A somber atmosphere was the prevalent theme at Tuesday’s City Council meeting when item 11 on the evening’s agenda called for a moment of respectful silence. The unopposed movement to remember the victims of this month’s terrorist attacks was a sentimental pause in a meeting that strove to go on with the business of the city and its people.
The city’s official statement concerning the tragedy, however, was not universally popular.
Ald. Brenda Konkel, District 2, said she wanted to ensure that the city’s statement was in sync with its residents’ views. She raised issue with the inclusion of the excerpt “thoughts and prayers” in the statement and brought forth the notion that prayers may not be relevant to the city’s intentions.
“I just have a strong belief in the separation of church and state, and I feel that this is city-imposed prayer,” Konkel said.
Konkel’s movement was opposed by others in the council who felt that the inclusion of ‘prayers’ was necessary in representing the Madison’s entire population.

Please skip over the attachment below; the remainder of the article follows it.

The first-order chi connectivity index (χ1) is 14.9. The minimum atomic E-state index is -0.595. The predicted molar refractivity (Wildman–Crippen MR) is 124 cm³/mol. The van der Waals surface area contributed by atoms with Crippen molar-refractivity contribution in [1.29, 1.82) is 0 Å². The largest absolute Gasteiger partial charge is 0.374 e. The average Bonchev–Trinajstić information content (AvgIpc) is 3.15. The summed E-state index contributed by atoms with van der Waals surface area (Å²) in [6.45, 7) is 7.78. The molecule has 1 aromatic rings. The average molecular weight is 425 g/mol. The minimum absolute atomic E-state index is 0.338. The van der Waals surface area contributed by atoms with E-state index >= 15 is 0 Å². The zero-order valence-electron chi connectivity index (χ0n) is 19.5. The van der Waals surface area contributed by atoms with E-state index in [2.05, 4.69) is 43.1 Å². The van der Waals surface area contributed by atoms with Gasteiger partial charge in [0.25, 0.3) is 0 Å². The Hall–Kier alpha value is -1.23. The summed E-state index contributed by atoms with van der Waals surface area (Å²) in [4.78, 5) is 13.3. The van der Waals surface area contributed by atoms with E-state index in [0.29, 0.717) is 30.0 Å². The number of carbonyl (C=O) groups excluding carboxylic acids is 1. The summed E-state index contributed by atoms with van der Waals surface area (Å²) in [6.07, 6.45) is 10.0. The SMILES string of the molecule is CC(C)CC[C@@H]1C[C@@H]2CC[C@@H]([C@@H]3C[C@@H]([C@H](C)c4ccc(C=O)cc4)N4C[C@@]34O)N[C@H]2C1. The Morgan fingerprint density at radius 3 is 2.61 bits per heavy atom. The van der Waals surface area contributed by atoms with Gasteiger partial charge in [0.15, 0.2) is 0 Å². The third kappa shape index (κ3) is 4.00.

“I don’t see that there’s a conflict between church and state,” said Ald. Jean Maccubbin, District 11. “All I see is that there are those of us in the city [who agree], and not discriminating against anyone. I think that this is correct and appropriate and should remain in the resolution.”
The item reached resolution when a substitute motion was passed, which changed the statement to read “thoughts and sympathies” instead of “thoughts and prayers.”
A movement regarding the Private Study Peace Park was referred to the Parks Commission for further inspection.